In certain circumstances, if an employee is stood down because of a lack of work, machinery breakdown, or during industrial action, their employment will remain unbroken for long service leave purposes.

Example one

Alex works in a factory that manufactures building products.

The factory purchases new equipment. As a result, Alex and two other workers are made redundant. However, there are problems with the new equipment and so the factory reinstates its previous work practices. Because of the problems with the new equipment, ten weeks after being made redundant, Alex is offered his old job back. Alex accepts the job offer and returns to work the following week.

Because the gap in employment was less than 12 weeks, Alex’s employment is deemed continuous for the purposes of long service leave.

Example two

Naj works as a bartender at his local pub.

Naj resigns from his employment to take up a job at a café nearby. Unfortunately, after eight weeks the café owner decides to close her business. 

Naj approaches the local pub to see if he can have his old job back. The publican agrees and Naj re-commences work the following day.

Because the break in employment was less than 12 weeks, Naj’s employment is deemed continuous for the purposes of long service leave.

Parental leave, accrual and continuous employment

No amount of paid or unpaid parental leave will break continuous employment for long service leave purposes.

Unpaid parental leave up to 52 weeks will count towards accrual of Long Service Leave, and leave exceeding 52 weeks will also count if the employment contract or fair work instrument provides for this, or by agreement in writing between the employer and employee. 

The Act’s transitional provisions mean that certain types of absence from work that occurred before 1 November 2018 will continue to not count towards the period of continuous employment for the purposes of long service leave purposes.

If the Act commenced during an employee’s absence on unpaid parental leave, only that part of the period of unpaid absence occurring on and from 1 November 2018 counts towards the employee’s period of employment for the purposes of long service leave

Example

Lola commences 52 weeks of unpaid parental leave 26 weeks before the commencement of the Act on 1 November 2018.

When calculating her entitlement to long service leave, the last 26 weeks of Lola’s unpaid parental leave will count towards the period of continuous employment because the leave occurred under the Act, but the first 26 weeks will not count because it occurred under the previous 1992 Act.

Transitional rules and continuous employment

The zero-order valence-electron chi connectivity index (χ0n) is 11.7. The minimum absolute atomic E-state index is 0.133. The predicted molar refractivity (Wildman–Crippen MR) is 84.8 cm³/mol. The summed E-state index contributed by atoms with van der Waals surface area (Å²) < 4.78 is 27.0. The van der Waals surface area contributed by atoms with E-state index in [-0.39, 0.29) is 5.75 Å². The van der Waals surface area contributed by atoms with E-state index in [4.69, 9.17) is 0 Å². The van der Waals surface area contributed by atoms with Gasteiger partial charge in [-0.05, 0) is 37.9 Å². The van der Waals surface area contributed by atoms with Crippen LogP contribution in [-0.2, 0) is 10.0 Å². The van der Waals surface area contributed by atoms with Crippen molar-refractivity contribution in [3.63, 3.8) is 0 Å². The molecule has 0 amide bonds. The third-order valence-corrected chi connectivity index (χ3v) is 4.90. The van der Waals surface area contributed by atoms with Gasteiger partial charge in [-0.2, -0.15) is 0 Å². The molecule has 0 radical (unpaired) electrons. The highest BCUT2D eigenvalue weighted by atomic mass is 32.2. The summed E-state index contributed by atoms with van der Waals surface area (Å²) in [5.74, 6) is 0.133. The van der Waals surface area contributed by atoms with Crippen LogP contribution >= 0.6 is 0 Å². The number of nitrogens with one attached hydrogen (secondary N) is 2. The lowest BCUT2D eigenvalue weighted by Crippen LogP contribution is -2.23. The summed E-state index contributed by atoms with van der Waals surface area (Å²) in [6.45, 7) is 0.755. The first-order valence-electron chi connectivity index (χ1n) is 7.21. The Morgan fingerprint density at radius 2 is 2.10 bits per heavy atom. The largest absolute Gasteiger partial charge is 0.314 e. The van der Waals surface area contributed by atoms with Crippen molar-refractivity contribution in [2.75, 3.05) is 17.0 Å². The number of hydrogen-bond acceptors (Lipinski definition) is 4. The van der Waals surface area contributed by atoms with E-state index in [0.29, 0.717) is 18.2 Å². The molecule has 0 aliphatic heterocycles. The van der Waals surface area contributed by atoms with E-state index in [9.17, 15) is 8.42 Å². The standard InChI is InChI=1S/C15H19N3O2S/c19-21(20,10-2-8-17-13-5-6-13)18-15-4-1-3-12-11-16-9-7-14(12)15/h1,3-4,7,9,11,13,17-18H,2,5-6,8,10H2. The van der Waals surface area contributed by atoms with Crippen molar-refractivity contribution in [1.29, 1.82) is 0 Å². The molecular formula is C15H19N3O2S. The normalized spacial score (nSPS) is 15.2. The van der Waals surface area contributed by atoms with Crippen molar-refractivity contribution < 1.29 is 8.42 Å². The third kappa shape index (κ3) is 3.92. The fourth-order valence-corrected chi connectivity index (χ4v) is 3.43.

Under the 1992 Act, the types of unpaid absences from work that would break continuous employment, and which unpaid absences would count towards the period of employment, were not always the same as they now are under the Act. However, the Act preserves these rules (called ‘transitional provisions’) where the absence in question occurred before 1 November 2018.

Tables: effect of absences/leave on long service leave

Common absences and how they affect continuous employment if they occur on and from 1 November 2018
Does not break continuous employmentDoes break continuous employment
Annual leaveIn the case of a casual or seasonal employee, paid or unpaid parental leave exceeding 104 weeks (note: a longer absence may not break a casual or seasonal employee’s continuous employment in certain circumstances)
Long service leaveTermination of employment at the initiative of the employer or the employee if the employee is not re-employed within 12 weeks
Absence from work because of illness or injury 
Personal/carer’s leave 
Paid or unpaid parental leave for permanent employees 
In the case of a casual or seasonal employee, paid or unpaid parental leave up to 104 weeks (note: a longer absence may not break the continuous employment of a casual or seasonal employee in certain circumstances) 
Termination of employment at the initiative of the employer or the employee if the employee is re-employed within 12 weeks 
Any other form of paid or unpaid leave provided for under the relevant employment agreement or fair work instrument 

 

Common absences and how they affect continuous employment if they occurred under the 1992 act (before 1 November 2018)
Does not break continuous employmentDoes break continuous employment
Annual leaveTermination of employment at the initiative of the employee
Long service leaveThe dismissal of an employee where the employee is not re-employed within three months
Absence from work because of illness or injuryParental leave exceeding 12 months unless otherwise specified in the relevant employment contract or federal instrument, or provided for under the National Employment Standards
Personal/carer’s leave 
Any other leave approved by the employer, excluding parental leave 
Parental leave up to 12 months or any other period specified in the relevant employment contract or federal instrument, or provided for under the National Employment Standards 
The dismissal of an employee if the employee is re-employed within three months of the dismissal